lecture 4 basic principles of pharmacology

drug
substance taken into the body that modifies one or more of its functions.

pharmacokinetics
How the body deals with a drug, absorbed, distributed, eliminated

pharmacodynamics
What a drug does to the body, mechanism of action, benefits and, toxicities

preclinical testing, human (clinical) testing (Phase I,II,III, IV)
what are the drug development stages?

1. initial lab test to determine drug effects and safety
2. lab animals
3. 1-2 years
1. purpose 2.subjects 3. time period
preclinical testing

1. determine effects, safe dosage, pharmokinetics
2. small number (<100) healthy volunteers 3. < 1 year
1. purpose 2.subjects 3. time period
human testing phase I

1. asses drug’s efectivenss in treating a specific disease/disorder
2. limited number (200-300) patients with target disorder
3. 2 years
1. purpose 2.subjects 3. time period
human testing phase II

1. asses safety and effectiveness in a larger patient population
2. larger number (1000-3000) patients targeted
3. 3 years
1. purpose 2.subjects 3. time period
human testing phase III

1. postmarketing surveillance. monitor and problems that occur after New Drug application (NDA) approval
2. general patient population
3. indefinite
1. purpose 2.subjects 3. time period
human testing phase IV

$1.3 billion
what is the average cost of brining a new drug to market?

controlled substances. different schedules from _I__ to _V__ with _I__ having the highest potential for abuse. __II_ drugs are available by prescription
controlled substances. different schedules from ___ to ___ with ___ having the highest potential for abuse. ___ drugs are available by prescription

ceiling effect or maximal efficacy of drug.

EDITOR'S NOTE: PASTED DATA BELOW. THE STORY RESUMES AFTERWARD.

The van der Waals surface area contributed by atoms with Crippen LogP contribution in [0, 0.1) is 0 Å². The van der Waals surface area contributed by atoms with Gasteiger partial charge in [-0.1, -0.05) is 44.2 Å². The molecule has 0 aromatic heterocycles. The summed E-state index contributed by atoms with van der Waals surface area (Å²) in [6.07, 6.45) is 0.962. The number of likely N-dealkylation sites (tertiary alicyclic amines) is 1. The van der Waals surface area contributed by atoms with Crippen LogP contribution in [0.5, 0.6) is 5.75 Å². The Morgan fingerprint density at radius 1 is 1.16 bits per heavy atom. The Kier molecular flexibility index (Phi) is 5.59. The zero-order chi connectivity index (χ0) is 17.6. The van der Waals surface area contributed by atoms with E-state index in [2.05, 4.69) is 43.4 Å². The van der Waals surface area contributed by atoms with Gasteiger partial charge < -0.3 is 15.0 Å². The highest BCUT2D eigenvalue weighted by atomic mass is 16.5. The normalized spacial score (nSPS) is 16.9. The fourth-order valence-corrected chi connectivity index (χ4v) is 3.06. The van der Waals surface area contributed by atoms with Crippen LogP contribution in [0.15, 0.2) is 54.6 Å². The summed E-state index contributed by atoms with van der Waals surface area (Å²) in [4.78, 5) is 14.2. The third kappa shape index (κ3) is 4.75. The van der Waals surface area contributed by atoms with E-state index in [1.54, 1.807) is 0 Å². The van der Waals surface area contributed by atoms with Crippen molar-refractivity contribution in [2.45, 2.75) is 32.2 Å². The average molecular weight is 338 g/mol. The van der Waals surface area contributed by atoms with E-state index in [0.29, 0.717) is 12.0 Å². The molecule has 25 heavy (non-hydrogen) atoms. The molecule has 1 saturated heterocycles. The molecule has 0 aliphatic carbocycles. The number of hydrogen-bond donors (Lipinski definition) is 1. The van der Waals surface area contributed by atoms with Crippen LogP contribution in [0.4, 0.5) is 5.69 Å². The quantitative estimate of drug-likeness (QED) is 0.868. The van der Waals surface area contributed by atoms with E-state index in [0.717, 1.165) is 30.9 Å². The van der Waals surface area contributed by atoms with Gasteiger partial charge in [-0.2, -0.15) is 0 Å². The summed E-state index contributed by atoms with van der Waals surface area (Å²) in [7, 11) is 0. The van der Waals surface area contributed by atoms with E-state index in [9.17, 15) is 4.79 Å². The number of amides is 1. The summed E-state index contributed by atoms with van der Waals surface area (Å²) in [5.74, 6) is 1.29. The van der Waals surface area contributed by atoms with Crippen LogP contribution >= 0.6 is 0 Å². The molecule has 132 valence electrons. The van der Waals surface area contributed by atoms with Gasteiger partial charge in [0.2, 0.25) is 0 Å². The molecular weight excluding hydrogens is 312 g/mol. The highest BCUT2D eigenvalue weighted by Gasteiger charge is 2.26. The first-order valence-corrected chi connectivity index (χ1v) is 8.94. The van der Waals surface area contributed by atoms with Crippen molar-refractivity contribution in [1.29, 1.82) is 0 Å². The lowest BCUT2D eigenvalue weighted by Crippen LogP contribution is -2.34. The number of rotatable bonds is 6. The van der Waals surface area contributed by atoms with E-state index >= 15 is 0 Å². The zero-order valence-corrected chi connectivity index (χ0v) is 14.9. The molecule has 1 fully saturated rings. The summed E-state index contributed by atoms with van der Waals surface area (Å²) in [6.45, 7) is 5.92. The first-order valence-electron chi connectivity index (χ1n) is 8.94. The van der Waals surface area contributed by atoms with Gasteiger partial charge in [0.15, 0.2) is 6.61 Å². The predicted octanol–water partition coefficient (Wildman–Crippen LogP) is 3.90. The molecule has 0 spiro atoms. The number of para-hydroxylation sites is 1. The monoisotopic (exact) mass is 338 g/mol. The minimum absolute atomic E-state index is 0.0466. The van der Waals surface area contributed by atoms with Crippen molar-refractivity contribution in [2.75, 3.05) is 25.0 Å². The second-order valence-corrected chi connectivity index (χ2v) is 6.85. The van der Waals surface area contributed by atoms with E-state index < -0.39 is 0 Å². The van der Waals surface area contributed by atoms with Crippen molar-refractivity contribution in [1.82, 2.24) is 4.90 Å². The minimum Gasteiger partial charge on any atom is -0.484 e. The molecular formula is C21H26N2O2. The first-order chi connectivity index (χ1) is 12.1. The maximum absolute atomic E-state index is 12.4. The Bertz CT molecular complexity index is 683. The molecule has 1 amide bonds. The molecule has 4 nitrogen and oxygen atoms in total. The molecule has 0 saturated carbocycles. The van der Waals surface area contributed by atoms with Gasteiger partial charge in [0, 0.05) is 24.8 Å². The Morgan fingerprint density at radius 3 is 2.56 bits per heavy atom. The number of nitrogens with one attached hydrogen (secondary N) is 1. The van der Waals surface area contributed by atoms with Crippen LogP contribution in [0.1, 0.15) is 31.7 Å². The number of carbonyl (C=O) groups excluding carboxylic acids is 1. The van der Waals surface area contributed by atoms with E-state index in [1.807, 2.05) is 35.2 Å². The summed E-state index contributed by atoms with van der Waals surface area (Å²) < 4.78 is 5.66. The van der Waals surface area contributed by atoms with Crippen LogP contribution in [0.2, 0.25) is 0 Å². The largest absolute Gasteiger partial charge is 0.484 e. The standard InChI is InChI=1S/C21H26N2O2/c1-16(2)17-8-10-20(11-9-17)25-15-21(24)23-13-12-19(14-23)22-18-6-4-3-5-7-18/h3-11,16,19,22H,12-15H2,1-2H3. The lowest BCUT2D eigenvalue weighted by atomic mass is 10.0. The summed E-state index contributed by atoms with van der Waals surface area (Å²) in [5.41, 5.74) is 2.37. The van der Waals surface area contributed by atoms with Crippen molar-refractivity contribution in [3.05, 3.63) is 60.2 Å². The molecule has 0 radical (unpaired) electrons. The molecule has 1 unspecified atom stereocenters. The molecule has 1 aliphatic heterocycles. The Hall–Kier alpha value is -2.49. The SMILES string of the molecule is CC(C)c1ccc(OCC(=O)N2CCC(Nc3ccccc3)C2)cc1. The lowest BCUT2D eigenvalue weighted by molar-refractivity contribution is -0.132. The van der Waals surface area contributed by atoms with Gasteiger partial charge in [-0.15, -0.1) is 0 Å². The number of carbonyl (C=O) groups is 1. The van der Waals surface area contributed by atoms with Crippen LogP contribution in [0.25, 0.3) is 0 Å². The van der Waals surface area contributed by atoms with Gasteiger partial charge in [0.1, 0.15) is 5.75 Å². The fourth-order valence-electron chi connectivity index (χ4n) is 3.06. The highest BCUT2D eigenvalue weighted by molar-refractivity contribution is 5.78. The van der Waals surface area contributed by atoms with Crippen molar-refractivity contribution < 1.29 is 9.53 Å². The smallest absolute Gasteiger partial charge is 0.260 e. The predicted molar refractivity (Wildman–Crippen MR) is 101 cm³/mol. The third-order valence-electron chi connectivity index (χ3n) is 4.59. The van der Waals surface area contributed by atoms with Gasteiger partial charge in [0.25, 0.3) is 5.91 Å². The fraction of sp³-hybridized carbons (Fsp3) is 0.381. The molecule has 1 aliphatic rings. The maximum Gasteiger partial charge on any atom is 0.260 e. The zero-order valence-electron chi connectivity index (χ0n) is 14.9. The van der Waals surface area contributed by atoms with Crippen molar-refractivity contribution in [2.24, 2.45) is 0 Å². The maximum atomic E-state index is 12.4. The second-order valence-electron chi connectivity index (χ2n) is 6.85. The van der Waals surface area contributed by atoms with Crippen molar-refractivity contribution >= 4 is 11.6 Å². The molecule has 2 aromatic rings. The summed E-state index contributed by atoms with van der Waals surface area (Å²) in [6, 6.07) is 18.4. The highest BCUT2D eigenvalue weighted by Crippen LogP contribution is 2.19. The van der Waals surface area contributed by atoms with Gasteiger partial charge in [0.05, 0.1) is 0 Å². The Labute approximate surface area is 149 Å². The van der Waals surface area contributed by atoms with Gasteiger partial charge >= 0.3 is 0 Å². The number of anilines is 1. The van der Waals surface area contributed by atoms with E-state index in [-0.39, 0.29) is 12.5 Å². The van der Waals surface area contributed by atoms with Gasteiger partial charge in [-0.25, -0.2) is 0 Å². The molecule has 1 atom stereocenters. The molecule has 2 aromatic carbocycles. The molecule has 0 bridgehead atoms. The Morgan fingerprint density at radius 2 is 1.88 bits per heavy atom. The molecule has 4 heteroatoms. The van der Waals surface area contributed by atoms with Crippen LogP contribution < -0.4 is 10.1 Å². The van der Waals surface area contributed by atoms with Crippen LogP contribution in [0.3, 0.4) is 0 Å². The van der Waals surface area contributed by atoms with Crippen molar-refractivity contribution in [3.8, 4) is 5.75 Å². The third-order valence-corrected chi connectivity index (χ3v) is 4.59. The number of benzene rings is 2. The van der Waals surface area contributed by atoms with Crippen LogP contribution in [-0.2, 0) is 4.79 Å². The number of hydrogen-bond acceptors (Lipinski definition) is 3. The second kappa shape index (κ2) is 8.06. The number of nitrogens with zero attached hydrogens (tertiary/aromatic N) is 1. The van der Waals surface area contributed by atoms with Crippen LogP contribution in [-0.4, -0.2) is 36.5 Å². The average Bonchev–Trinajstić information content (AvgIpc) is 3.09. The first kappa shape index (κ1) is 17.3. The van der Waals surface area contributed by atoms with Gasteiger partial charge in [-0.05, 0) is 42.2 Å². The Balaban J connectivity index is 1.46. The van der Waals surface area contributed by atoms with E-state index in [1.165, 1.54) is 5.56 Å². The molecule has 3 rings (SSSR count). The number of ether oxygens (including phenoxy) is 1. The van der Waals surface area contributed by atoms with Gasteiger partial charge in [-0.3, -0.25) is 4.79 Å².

the point at which there is no further increase in response

threshold dose
dosage the response begins to occur

1. lower
2. higher
3. unrelated
the more potent drug requires a _1__ dose to produce the same effect as the _2__ dose of a second drug. potency is ___ to maximal efficiency.

1. safer
2. TI=TD_50/ED_50 (median effective dose/median toxic dose)
The bigger the Therapeutic index the _1__the drug. TI=_2___

median effective dose
this is the dose at which 50% of the population respond to the drug in a specified manner

median toxic dose
the dose at which 50% of the group exhibits the adverse effect

first pass effect
when a drug is subject to degradation by liver

advantages: easy, safe, convenient,
disadvantages: must be lipid soluble/acid resistant. limited or erratic absorption of some drugs; chance of first pass inactivation in liver
advantages/disadvantages of oral drug administration

advantages: rapid onset; not subject to first pass inactivation
disadvantages: drug must be easily absorbed from oral mucosa
advantages/disadvantages of sublingual drug administration

advantage: alternative to oral route; local effect on rectal tissue
disadvantage: poor or incomplete absorption; chance of rectal irritation
advantages/disadvantages rectal drug administration

enteral. oral, sublingual & Buccal, rectal
___ is drug administration through alimentary canal. what are the methods that fall under this route.